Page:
Tip: Slow down and tap into the qualities that are meaningful to you and your health. Then choose the habits to support those qualities.
3. Am I analyzing my health or tuning in to my body’s wisdom?
High sensitivity means you feel deeply. It’s tempting to stay stuck in your head, to hide from the intensity of your emotions and your sharp awareness of subtleties.
Doing so numbs you from your body’s wisdom.
You begin to worry about your health—analyzing problems and searching endlessly for solutions. Discomfort becomes a foe to avoid. A problem to fear. An assault to stop or dull (rather than a healthy message).
When I hurt my back, for example, the pain lasted months longer than the injury took to physically heal. The therapists prescribed gentle exercises. The more I tried, the more the pain intensified or spread to other areas. It didn’t make sense.
But tuning in to my body, I could feel the tension of trying too hard, too often. Of stiffening constantly, in fear of the possibility of pain. Of overprotecting and overcompensating. I learned to relax and soften to allow myself, more and more, to move naturally. In doing so, my body came into balance and the pain disappeared.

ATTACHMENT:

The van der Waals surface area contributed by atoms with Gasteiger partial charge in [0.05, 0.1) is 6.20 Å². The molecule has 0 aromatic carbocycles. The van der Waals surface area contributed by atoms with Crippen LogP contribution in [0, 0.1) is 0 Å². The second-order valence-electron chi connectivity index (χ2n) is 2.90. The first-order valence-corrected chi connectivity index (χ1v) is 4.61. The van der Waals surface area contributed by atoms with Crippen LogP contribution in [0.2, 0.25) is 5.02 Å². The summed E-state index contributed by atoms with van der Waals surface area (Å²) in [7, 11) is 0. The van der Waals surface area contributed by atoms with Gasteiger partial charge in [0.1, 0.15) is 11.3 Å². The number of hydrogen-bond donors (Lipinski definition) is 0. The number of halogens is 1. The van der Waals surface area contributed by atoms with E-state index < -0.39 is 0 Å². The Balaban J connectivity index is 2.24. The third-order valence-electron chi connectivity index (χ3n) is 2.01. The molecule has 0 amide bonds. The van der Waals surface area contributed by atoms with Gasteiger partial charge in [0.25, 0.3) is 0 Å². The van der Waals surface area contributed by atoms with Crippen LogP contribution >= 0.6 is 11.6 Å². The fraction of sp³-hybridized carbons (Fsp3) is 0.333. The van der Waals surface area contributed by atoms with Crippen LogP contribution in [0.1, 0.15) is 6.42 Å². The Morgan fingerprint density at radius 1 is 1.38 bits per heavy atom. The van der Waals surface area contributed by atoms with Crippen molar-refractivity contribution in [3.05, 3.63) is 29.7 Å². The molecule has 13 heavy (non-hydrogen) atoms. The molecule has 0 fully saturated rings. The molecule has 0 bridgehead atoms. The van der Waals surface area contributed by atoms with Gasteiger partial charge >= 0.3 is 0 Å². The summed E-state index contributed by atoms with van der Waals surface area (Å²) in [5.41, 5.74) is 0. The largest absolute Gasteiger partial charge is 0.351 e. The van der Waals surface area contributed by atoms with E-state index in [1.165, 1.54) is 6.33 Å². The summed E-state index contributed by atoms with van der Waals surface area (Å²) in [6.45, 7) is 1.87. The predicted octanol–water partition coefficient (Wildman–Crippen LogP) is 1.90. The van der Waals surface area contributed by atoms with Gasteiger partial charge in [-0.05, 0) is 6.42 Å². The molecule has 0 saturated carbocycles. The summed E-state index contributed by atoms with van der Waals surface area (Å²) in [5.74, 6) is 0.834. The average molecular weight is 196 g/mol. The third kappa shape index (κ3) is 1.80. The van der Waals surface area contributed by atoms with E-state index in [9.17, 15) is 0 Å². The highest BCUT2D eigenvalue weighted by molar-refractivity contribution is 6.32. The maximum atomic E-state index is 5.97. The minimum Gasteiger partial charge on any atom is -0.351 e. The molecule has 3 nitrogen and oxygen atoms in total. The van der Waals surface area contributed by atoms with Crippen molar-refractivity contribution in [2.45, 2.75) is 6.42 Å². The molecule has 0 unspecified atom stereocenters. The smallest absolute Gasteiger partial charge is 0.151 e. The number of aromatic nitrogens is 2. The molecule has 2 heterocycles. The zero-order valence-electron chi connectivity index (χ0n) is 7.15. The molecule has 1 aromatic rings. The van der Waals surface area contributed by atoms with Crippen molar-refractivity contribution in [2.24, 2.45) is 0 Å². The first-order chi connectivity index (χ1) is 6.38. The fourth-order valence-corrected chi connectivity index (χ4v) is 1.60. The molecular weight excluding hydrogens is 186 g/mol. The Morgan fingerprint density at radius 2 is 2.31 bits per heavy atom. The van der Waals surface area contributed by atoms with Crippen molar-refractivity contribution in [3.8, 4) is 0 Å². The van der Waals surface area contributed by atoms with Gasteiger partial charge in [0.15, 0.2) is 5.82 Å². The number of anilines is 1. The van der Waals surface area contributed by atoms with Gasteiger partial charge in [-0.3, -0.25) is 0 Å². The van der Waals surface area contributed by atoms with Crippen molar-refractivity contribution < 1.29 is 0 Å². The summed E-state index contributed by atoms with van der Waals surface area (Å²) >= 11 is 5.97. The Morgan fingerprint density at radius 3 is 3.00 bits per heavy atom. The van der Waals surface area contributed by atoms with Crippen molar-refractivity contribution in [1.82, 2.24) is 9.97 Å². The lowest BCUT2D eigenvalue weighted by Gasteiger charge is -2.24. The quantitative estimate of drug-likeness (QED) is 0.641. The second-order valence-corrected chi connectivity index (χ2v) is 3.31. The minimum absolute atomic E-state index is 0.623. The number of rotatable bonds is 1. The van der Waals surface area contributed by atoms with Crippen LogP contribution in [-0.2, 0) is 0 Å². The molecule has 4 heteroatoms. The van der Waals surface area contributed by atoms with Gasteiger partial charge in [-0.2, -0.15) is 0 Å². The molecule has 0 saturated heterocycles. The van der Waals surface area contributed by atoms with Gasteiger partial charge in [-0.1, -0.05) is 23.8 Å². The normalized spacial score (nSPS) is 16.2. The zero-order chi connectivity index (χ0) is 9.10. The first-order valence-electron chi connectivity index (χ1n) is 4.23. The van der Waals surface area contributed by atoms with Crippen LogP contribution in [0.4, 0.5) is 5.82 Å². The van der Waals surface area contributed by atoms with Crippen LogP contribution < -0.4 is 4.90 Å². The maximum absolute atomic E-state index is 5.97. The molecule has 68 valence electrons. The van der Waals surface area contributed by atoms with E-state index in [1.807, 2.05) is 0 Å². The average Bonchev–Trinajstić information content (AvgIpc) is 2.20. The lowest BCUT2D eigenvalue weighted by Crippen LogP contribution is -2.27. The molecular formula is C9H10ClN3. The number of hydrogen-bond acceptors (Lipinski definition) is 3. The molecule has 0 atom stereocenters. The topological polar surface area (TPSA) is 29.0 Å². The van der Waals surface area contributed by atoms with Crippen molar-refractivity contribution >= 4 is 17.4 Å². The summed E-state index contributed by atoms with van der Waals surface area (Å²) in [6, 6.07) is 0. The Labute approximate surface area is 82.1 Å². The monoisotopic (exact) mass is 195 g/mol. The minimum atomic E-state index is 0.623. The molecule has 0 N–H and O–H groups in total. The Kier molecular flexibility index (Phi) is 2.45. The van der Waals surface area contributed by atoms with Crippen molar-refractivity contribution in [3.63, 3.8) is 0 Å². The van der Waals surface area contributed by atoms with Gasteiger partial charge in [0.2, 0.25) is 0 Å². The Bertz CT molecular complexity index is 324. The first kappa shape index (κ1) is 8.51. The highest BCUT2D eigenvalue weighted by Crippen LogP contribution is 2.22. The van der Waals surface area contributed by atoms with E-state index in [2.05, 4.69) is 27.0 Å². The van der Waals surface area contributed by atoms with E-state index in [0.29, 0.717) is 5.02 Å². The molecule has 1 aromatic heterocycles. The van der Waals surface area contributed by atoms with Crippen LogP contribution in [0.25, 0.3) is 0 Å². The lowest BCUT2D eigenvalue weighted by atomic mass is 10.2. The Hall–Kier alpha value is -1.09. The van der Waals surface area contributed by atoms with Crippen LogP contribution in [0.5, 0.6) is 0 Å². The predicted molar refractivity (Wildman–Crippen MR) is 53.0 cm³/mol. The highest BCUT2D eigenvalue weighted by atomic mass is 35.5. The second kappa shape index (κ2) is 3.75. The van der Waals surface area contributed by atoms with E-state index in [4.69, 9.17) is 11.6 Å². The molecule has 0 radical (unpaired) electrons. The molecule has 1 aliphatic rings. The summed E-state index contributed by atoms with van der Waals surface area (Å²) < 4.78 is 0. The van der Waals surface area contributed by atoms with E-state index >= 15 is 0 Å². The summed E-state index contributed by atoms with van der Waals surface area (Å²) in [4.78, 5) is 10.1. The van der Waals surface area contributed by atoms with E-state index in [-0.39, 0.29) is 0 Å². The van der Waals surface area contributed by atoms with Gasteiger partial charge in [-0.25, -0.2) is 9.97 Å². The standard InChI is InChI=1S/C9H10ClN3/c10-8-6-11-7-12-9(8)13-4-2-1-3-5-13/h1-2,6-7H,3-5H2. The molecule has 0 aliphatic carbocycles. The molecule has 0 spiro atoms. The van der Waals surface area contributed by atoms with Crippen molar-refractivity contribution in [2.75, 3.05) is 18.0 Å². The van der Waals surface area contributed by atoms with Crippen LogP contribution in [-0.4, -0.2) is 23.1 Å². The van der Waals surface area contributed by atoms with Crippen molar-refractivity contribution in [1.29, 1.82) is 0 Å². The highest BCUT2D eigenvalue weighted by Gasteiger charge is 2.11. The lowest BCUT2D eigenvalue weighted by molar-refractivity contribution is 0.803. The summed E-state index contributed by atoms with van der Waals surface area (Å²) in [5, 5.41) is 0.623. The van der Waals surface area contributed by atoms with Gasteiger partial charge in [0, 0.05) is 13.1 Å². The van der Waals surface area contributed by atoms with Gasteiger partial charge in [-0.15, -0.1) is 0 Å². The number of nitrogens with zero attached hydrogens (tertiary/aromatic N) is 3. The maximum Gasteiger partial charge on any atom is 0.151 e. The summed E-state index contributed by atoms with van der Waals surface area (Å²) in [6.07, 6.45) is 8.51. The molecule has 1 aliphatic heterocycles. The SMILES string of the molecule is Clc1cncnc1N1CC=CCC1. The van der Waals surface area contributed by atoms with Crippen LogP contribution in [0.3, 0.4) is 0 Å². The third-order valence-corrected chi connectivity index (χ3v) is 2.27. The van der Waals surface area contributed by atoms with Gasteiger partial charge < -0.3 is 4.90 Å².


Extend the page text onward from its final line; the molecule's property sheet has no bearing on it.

When you tune in to how you’re feeling, the physical sensations become a compass for tweaking your self-care. For correcting course. You hear your body whispering, “This, not that. Ease up; push harder.”
You re-ignite your instinctual knowing. You build your intuition muscles. You make healthy choices that reflect who you are.
Tip: Think about an aspect of your health or self-care, and then notice how it triggers sensations in your body. Where and what do you feel? Is it a sense of lightness or heaviness? Openness or constriction? Feel into which thoughts and habits support you.
4. Am I under healthy pressure or beating myself up?
We all need a certain amount of oomph to improve our health and stay healthy. But it’s easy to slither from self-motivation into self-judgment. Being highly sensitive means you’re your own biggest critic.